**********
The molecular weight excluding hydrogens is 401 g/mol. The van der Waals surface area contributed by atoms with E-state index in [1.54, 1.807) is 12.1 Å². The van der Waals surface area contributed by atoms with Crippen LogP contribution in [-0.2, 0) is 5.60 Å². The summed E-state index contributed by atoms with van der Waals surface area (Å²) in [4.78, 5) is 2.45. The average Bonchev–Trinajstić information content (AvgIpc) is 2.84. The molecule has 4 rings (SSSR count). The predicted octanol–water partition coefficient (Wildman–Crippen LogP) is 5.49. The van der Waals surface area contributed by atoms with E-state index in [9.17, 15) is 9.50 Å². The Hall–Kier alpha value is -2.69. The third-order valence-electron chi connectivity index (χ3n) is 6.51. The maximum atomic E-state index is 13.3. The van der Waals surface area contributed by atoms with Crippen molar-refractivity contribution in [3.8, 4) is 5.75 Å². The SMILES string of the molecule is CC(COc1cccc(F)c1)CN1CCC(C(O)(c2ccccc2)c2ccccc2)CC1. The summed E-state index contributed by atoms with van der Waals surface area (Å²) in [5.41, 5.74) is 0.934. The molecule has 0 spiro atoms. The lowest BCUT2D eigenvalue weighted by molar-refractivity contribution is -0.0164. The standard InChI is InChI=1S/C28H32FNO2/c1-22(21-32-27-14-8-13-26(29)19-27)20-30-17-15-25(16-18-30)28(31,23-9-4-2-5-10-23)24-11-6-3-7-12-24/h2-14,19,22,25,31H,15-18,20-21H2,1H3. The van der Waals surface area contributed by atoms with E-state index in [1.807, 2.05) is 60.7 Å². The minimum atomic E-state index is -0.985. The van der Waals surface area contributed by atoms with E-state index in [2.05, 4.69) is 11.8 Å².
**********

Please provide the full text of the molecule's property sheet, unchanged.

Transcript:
The molecular weight excluding hydrogens is 401 g/mol. The van der Waals surface area contributed by atoms with E-state index in [1.54, 1.807) is 12.1 Å². The van der Waals surface area contributed by atoms with Crippen LogP contribution in [-0.2, 0) is 5.60 Å². The summed E-state index contributed by atoms with van der Waals surface area (Å²) in [4.78, 5) is 2.45. The average Bonchev–Trinajstić information content (AvgIpc) is 2.84. The molecule has 4 rings (SSSR count). The predicted octanol–water partition coefficient (Wildman–Crippen LogP) is 5.49. The van der Waals surface area contributed by atoms with E-state index in [9.17, 15) is 9.50 Å². The Hall–Kier alpha value is -2.69. The third-order valence-electron chi connectivity index (χ3n) is 6.51. The maximum atomic E-state index is 13.3. The van der Waals surface area contributed by atoms with Crippen molar-refractivity contribution in [3.8, 4) is 5.75 Å². The SMILES string of the molecule is CC(COc1cccc(F)c1)CN1CCC(C(O)(c2ccccc2)c2ccccc2)CC1. The summed E-state index contributed by atoms with van der Waals surface area (Å²) in [5.41, 5.74) is 0.934. The molecule has 0 spiro atoms. The lowest BCUT2D eigenvalue weighted by molar-refractivity contribution is -0.0164. The standard InChI is InChI=1S/C28H32FNO2/c1-22(21-32-27-14-8-13-26(29)19-27)20-30-17-15-25(16-18-30)28(31,23-9-4-2-5-10-23)24-11-6-3-7-12-24/h2-14,19,22,25,31H,15-18,20-21H2,1H3. The van der Waals surface area contributed by atoms with E-state index in [1.807, 2.05) is 60.7 Å². The minimum atomic E-state index is -0.985. The van der Waals surface area contributed by atoms with E-state index in [2.05, 4.69) is 11.8 Å².